Another integrated technology for in vivo chemical and genetic screening on zebrafish larvae has recently been reported by Yanik's group at MIT (9). The vertebrate automated screening technology (VAST) allows for automated manipulation and imaging of zebrafish larvae at cellular resolution in three dimensions (Fig. 5E) (9). This innovative technology comprises robotics and microcapillary fluidics to provide multiple step operation such as: loading, detection, positioning, rotation, focusing, imaging, laser manipulation, and subsequent dispensing of D. rerio larvae (Fig. 5E) (9). Larvae are detected using a photodiode and two LEDs where a simultaneous monitoring of the transmitted and scattered light precisely discriminates biological specimens from residual air bubbles and/or debris (Fig. 5E). The reliability of this innovative detection system is reportedly nearly 100%. Following detection, larvae are loaded into the microcapillary using a stepper motor-driven syringe pump and placed under a high-resolution imaging system. Another innovation of VAST includes a 3D-axis computer-controlled stage that can finely manipulate and position the assembly. The capillary can be also rotated along the longtitudal axis (Fig. 5E). This facilitates not only subcellular imaging of organs from multiple angles but also in vivo optical manipulations such as femtosecond laser microsurgery and localized activation of fluorescent reporter probes (9).
Recently yet another unique robotic system that combines mesofluidic circuitry has been developed by Knapp's group at the Centre Suisse d'Electronique et de Microtechnique (CSEM SA, Alpnach, Switzerland). ZebraFactor is reportedly capable of sorting and dispensing individual embryos in a highly reproducible manner (Fig. 6). Sort decisions are performed using a fast imaging system combined with an on-the-fly image analysis algorithm which is capable of identifying a set of predefined optical characteristics (39). Embryos can be then automatically be extracted from the sorter and dispensed to a multiwell plate. ZebraFactor operates with an average speed of 8 seconds per single embryo (Fig. 6) (39). This corresponds to loading a 96-well multi-titer plate in about 11 min which is comparable to manual dispensing performed by skilful technical personnel. The robotic system can, however, operate in a continuous manner, achieving overall higher throughput per day while at the same time maintaining high levels of reproducibility. The survival rate of sorted zebrafish eggs was reportedly above 90% (39).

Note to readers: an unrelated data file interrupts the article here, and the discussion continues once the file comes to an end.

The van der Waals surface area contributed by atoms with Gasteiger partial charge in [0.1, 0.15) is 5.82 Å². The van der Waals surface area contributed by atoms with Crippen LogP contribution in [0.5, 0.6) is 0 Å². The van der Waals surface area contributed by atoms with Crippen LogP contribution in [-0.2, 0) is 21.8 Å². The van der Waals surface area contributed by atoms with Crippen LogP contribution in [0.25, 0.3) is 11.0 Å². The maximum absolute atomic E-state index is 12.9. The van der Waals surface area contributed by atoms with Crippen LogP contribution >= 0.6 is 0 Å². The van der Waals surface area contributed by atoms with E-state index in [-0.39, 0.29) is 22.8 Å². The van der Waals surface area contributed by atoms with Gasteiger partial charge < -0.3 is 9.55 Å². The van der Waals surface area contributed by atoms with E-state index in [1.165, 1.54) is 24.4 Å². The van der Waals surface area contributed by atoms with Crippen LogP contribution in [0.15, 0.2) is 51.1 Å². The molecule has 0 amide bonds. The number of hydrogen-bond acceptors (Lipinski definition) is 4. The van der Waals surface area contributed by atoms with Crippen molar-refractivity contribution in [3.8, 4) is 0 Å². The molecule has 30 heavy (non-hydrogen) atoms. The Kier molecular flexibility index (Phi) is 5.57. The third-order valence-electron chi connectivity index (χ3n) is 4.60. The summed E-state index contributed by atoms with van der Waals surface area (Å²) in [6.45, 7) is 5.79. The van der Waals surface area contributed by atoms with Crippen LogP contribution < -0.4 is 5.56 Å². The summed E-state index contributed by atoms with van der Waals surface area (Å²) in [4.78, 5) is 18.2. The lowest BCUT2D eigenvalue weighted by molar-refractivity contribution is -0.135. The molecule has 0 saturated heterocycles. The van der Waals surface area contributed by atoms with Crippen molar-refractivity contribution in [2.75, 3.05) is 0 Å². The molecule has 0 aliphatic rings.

Figure 6. XenoFactor and ZebraFactor technology image-based fluidic sorting systems for automated sorting and microinjection of zebrafish and Xenopus. (A) Device overview consisting of the CellSorter, Microinjection unit, and WellPlateFeeder. (B) CAD design of the sorting unit with a two-camera configuration to sort opaque Xenopus oocytes. (C) Principles of the fluid and object motion using the sliding ring technology incorporated in the sorting unit. The eggs/embryos are driven by drag and friction forces and rolls along the base of the sliding ring. Data courtesy of CSEM SA, Alpnach, Switzerland (www.csem.ch) (39). [Color figure can be viewed in the online issue, which is available at wileyonlinelibrary.com.]
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Delivery of two-dimensional patterns of tracer molecules, DNA, and mRNA into living zebrafish embryos has been achieved using a combination of electroporation and microfluidics (82). For this purpose, Bansal and colleagues have used platinum electrodes, microfabricated into various shapes and passivated with silicone elastomer. Single square 50–100 ms pulses of 0.20–0.40 kV/cm were used to create transient pores and introduce compounds into the developing embryos (82). This approach allows for an innovative way to modify spatial and temporal pattering genes, proteins, and bioactive molecules. It can be particularly attractive in studies of embryonic development and morphogenesis where heterogeneous spatial regulation of developmental programs is difficult to control with existing experimental tools (82).